Adjusting different applications to a terminal server often requires the use of scripts or command files. Scripts and command files offer a suitable scripting language syntax to perform repeat administrative tasks by sequencing default commands. Basically, applications can be adjusted during two procedures: application installation and user logon.
The changes performed directly after an application is installed on a terminal server often cover known problems. Specifically adapted scripts result in automated system environment adjustment to improve the execution of the application. Therefore, scripts comprise different actions, most of which are documented in relevant articles (for example, in the Microsoft Knowledge Base):
Changing paths that lead to wrong directories
Moving executable programs and DLLs to system-global areas
Adjusting compatibility flags
The second option for starting scripts correctly is to invoke them during user logon. On a terminal server, it is possible to assign each user a standard logon script and a terminal server logon script. Furthermore, each terminal server holds a systemwide logon script (UsrLogon.cmd). This script can perform global configuration changes that might be required on a multiple-user system. Due to the dependencies of the installed applications regarding the changes, the systemwide logon script invokes application-specific scripts for the changes.
Both solutions are based on compatibility scripts, which will be described in detail in the following section.
Compatibility scripts used to be a frequently used way to adjust older applications for their use on terminal servers. The newer applications no longer require this method and make use of more modern concepts. Nevertheless, it is worth checking out compatibility scripts, especially when the user environment needs to be optimized for stubborn applications that were never designed to run on terminal servers.
Many user session modifications with the purpose of improving applications can be performed by using special scripts. Each terminal server has several installation scripts located in the %SystemRoot%\Application Compatibility Scripts\Install directory. It might be necessary to adjust some of these scripts manually before they are executed—for instance, modifications related to default paths that are selected during application installation.
The compatibility scripts delivered for the installation of applications are just examples. They will still need to be adjusted for many environments.
A compatibility script’s logical sequence requires many interdependent script modules. The reason for this is the missing ability of individual command-line scripts to appropriately handle dynamic data, conditional branches, and user input.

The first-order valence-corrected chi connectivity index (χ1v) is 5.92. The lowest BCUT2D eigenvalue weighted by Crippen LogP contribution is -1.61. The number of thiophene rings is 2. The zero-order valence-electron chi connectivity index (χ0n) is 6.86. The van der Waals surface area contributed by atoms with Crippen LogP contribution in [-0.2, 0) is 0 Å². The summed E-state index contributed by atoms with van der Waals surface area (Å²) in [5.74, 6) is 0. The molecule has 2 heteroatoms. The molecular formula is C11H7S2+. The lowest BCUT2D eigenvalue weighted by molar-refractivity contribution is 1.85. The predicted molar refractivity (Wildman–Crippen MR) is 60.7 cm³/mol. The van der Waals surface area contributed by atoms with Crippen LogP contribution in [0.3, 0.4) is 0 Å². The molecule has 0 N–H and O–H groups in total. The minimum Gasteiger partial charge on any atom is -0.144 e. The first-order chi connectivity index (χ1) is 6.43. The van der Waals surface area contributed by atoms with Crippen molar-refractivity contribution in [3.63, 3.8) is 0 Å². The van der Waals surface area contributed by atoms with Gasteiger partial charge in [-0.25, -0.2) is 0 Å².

When an installation script is executed on a terminal server for the first time, the script asks the administrator to enter a default letter for the home directory of each user. A file called RootDrv2.cmd is generated in the %SystemRoot%\Application Compatibility Scripts directory. This file handles the allocation of drive letters and home directories. ChkRoot.cmd is the script responsible for this initial behavior. It is also located in the %SystemRoot%\Application Compatibility Scripts directory.
The ChkRoot.cmd script works according to the following logic:
Using the RootDrv.cmd script to verify whether the %RootDrive% environment variable has already been set. If yes, it jumps to a label at the end of ChkRoot.cmd. If not, the script continues to execute.
Generating the RootDrv2.cmd script in the %SystemRoot%\Application Compatibility Scripts directory. The script is called up in Notepad to assign the user’s home directory to a fixed drive letter.
Invoking RootDrv.cmd again to see if the definition of the drive letter was successful.
Calling up the UsrLogon.cmd logon script to assign the home directory to the defined drive letter. In this way, the generated drive letter can be used during the installation of the application.
The main goal of this script is to ensure that a drive letter is assigned to a user’s home directory. The status is verified with RootDrv.cmd. The home directory can be located either locally under %SystemDrive%\Documents and Settings\<UserName> or on a network resource. The drive letter makes sure that even older applications can access a home directory that was defined by a UNC name or is based on long paths. Regarding application file access, the drive letter is the smallest common denominator for execution on a terminal server.
A reference to application-specific tasks that need to be executed during user logon is created in a script named UsrLogn2.cmd by the compatibility scripts logic.
To reset changes made by installation scripts, please refer to the %SystemRoot%\Application Compatibility Scripts\Uninstall directory when uninstalling an application. This directory supplies a number of uninstallation scripts.
Let us assume that an authorized user Admin installs the application App on a terminal server. The application was programmed at a time when it was still unusual to access directories through the UNC name convention or with long path names. However, the installation program determines the user’s home directory by evaluating the %HomeDrive% and %HomePath% environment variables. The result is entered in the registry to define the paths for App for loading and saving data. It is highly possible that the long names lead to errors in the old applications.Two of the most important tasks of the scripts ChkRoot.cmd and RootDrv2.cmd introduced earlier are creating or verifying the %RootDrive% environment variable. Why is this environment variable so important for the applications on a terminal server? Let us take a look at a simple example to answer this question.